The Wizard of Oz
Rated G for General Audiences
Run Time: 101 minutes
Quick Take: The road to happiness is faithful, but never smooth -- especially in the land of Oz.
Magical Story Proves You're Never Too Old to See The Wizard
The magic of Oz draws in adults and children alike. We all start out in on the sepia-toned Kansas farm (think of old-timey photos). Then, together with Dorothy, we open the door onto a world of color and wonder and things never seen before. Munchkins, good witches, bad witches, nasty apple trees, blue-faced flying monkeys ... with every turn of the plot, there is a new visual marvel. And yet, there is that constant yellow brick road to follow.
Beyond the visuals, the film is filled with memorable lines ("Toto, I have a feeling we're not in Kansas anymore") and equally memorable songs ("Ding Dong, the Witch Is Dead," "We're Off to See the Wizard," just to name a few). It's hard to beat lyrics that rhyme real words with invented ones ("rhinoceros" with "imposs-erus"). And there is a contagious joy to this fantasy/musical, where characters dance and sing so effortlessly, they seem to dare us not to sing and dance along with them.
Kids Will Like:
Every child has dreamed of a place far from the troubles (or just plain ordinariness) of home—a place filled with magic, where s/he is at the center of it all. And who wouldn't love to have three good friends to share a journey? Kids will sing along with the Muchkins' Lullaby League and Lollipop Guild, as well as the Wicked Witch's somber guards' song ("doh- we-oh . . . ") The films offers adventure and danger, but then a happy ending where wishes come true.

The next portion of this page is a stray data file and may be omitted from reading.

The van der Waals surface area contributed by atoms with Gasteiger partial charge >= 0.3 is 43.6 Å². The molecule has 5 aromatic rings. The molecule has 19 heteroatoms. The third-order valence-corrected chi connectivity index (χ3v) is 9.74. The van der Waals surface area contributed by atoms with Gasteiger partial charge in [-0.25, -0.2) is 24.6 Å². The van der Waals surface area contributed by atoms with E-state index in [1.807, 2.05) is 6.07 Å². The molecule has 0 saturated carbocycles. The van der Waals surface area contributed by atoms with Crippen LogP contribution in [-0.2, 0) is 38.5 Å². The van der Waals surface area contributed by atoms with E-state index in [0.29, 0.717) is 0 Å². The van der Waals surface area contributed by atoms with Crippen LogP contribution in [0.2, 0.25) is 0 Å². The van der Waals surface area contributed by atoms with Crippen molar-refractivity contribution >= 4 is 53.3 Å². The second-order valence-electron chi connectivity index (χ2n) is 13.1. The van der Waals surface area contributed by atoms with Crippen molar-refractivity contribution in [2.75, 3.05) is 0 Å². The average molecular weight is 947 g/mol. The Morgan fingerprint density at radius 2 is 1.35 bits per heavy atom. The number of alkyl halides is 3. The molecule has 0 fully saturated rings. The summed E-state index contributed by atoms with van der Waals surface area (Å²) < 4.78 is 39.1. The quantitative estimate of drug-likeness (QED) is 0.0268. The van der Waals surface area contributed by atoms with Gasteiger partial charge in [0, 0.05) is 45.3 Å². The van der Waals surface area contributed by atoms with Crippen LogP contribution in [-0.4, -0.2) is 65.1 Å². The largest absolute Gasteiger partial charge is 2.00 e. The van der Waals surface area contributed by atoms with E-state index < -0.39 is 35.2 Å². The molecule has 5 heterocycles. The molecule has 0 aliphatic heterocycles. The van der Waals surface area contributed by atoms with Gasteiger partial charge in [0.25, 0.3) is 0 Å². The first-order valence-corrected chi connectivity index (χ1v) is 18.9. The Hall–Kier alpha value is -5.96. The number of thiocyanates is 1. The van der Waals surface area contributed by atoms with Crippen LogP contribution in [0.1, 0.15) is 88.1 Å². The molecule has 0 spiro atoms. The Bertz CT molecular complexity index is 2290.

Parents Will Like:
The film is good pick just for the fun of it (as a child might see it), but there are moments of humor—and human quirkiness—that only adults are likely to catch. Kids may not understand what the phrase "a horse of a different color" means even as they watch the horse change colors. The interplay among the Tin Man, Scarecrow, and Lion offers wordplay, too. ("That's you all over," the Tin Man tells the Scarecrow as the Scarecrow tries to explain where his stuffing is scattered.)
Adults often let Dorothy down. Her parents are gone, and her Auntie Em and Uncle Henry really don't help when Toto's in danger. The Wizard himself sails away without taking her back to Kansas. Dorothy's tears and fears are very genuine, which can be upsetting for young children. The witch can be very frightening, too, with her green face and death threats against Dorothy and her friends.
"The Wizard of Oz" was not the first or last children's movie to admit that life is not always simple and that there are no magical solutions to our sorrows. But it offers a touching reassurance that, if we just let ourselves find them, we usually have the answers to our problems within us.
Yes, you'll want to see the details and hear the songs over and over again.